The first thing I read this year was Meanjin. I’ve been tweeting at Sarah Stokely’s fun curated rotation project @WeMelbourne this week, and essentially livetweeting reading the journal (photo above from New Year’s Day) so I thought I’d reproduce some of my thoughts here. What? Stop screwing up your nose. I’m lazy and I had three gins, two wines and a beer last night. OKAY FINE I’ll include some new, not-ever-tweeted thoughts below as well, geez.

Also, disclaimer: I personally know some of the people I write about below, so I’m not claiming to be impartial about their work. However, I don’t think any of their shit smells sweet, know what I’m saying? But it’s up to you what to think about my judgments below. I’ll use first names if I know them, and full or last names if I don’t.

@WeMelbourne @chadparkhill I know it’s a bit early in the day but I just read about Creme Yvette and would like to have some now please.

This is about Chad’s great essay ‘The Bartender and the Archive’, which details the historical meanderings of cocktail recipes and the current trend of authenticity and recreating ‘traditional’ versions of spirits. Chad is a very descriptively dense writer (in a good way), which makes for delicious reading. Lots of interesting research here. Get me to some violet liqueur now.

@WeMelbourne LOLing at @samuelcooney‘s story about ‘the luck gene’ in @meanjin. Esp. description of how genes ‘shoot their wads early’. Sparky, fun read.

Refers to Sam’s story, ‘I Should Be So Lucky’. So I didn’t think I would like this as much as I did. I thought the intro paragraph, which frames the story as the writings of an intern at an online magazine, was hokey. But the tone throughout the rest is perfect for this story, which imagines the discovery of a ‘luck’ gene that makes its bearers much more fortunate than the suckers who don’t have it. Playfully critiquing the media’s/readership’s enthusiasm for biological causation, and our obsession with ‘fairness’, the story is really fun to read.

@WeMelbourne Basically choking up over @ronlddavidscott‘s @meanjin essay about spray tans, growing up and friendship. It’s the heat, ok

I’d already read Ronnie’s personal essay online and loved it, but the second time around I loved it even more. We open on Ronnie in a Hungarian spray-tan salon, solemnly going through with what might have started as ‘a gag thing, but inside the plastic half-shell the laws of humour don’t apply’. Ronnie and some travel companions follow the roads from Budapest to Croatia, where they stay at a huge house on a rocky beach. This is a lovely and bittersweet piece about the postdoctoral mutation of the ‘spring break’ tradition; the transitional stage where the next stop is potentially nowhere or close to it. Not at all about the usual suspects hope and contemplation, but rather just being where you are – in this instance, on a beach with rocks in Krk. Worth two reads for sure.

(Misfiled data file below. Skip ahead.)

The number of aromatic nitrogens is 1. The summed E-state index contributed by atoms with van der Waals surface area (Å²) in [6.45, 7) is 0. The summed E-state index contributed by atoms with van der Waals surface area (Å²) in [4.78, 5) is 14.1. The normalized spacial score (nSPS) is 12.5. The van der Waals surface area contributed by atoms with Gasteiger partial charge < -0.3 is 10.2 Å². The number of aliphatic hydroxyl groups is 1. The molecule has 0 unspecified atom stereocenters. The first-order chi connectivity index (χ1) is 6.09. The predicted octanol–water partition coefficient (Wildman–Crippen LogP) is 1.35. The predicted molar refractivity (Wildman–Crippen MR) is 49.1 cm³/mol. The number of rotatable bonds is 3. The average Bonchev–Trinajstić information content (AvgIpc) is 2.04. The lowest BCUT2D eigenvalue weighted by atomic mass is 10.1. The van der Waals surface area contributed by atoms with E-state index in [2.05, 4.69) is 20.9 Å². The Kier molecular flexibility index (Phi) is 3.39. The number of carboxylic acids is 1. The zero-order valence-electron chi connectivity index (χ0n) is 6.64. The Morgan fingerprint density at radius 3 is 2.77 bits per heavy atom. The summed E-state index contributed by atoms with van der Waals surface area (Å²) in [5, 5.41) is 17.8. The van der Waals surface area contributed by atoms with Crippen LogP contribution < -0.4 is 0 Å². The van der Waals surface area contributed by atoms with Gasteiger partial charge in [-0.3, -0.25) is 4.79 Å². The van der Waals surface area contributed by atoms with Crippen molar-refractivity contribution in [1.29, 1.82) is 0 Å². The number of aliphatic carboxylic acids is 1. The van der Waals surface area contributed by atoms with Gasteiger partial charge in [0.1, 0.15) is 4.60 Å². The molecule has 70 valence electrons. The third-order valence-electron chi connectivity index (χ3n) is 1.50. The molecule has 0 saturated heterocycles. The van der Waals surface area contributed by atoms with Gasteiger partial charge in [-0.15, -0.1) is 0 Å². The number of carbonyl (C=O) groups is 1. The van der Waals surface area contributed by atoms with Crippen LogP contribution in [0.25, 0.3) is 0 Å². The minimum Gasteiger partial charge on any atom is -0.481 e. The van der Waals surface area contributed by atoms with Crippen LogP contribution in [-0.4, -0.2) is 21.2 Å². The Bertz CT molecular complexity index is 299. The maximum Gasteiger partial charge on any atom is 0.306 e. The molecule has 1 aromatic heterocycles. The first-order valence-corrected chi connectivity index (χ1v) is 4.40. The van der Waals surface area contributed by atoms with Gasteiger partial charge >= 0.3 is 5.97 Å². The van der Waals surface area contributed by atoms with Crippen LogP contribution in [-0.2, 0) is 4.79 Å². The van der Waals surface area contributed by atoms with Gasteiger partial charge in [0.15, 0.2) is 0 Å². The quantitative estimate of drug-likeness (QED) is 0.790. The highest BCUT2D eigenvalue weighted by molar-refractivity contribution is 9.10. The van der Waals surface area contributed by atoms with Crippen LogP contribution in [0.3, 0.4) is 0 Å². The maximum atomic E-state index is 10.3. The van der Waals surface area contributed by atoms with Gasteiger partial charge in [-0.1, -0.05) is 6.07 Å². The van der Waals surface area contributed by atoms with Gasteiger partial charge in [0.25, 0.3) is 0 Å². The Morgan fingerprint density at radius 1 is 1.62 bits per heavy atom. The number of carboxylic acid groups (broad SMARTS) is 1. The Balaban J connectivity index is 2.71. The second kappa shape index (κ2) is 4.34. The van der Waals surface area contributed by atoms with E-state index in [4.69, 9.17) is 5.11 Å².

@WeMelbourne Also loved reading about admirable ‘rule of law advocate’ Debbie Mortimer.

I also know Debbie, but not Lorin Clarke, who wrote ‘Debbie Mortimer and the Forensic Fight’, a profile of the long-time barrister, who has acted in well-known cases including the recent High Court decision dealing with the ‘Malaysia people swap’ deal. Debbie’s a fascinating person with strong ideals regarding the rule of law and human decency, and I loved seeing a woman being profiled for her vital, challenging work, rather than who she’s married to or what she owns.

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And so end the tweets that I hath tweeted on the subject of Meanjin. But there are a couple of other things I wanted to mention. Even before I knew Margo Lanagan’s ‘Titty Anne and the Very, Very Hairy Man’ was a Little Red Riding Hood refix, I was totally enchanted. I love her writing so much. I read both Sea Hearts and Tender Morsels last year, and they’re both sublime. She does sex and hunger and youth so very well. The rest of the fiction I found a bit blah, although Wayne Macauley does his usual, effective five-finger death punch at the end of ‘Keilor Cranium’. Also really loved Lyndal Walker’s paean to young adult freedom and share housing, ‘Share Houses’.

Finally, aptly, any Twitter/literature consumers out there are recommended to read Sam Twyford-Moore’s ‘Twitter>The Novel? @tejucole>Teju Cole?’ It’s one of my favourite essays I’ve read about Twitter, as well as a really interesting short history of Teju Cole’s body of work, literarywise and Twitterwise. The other thing I love about this essay is the insight it gives into Sam’s own use of Twitter as a writer’s research tool; he tweets messages to himself about things he wants to follow up.

Something else I tweeted about literary journals today was how incredibly important a role they play in discovering and nurturing new writing talent. I recently found the first issue of Stop Drop and Roll and leafed through it, and there were so many writers in there whom I now consider must-reads, including Elmo Keep, Martin McKenzie-Murray and Rebecca Giggs. I don’t usually play the part of literary journal tragic; I consider their value to be totally apparent, but I know that they’re not everyone’s cup of tea. Still, I’m glad to have some nice evidence for the position that they’re undeniably an important part of the literary ecosystem.

 


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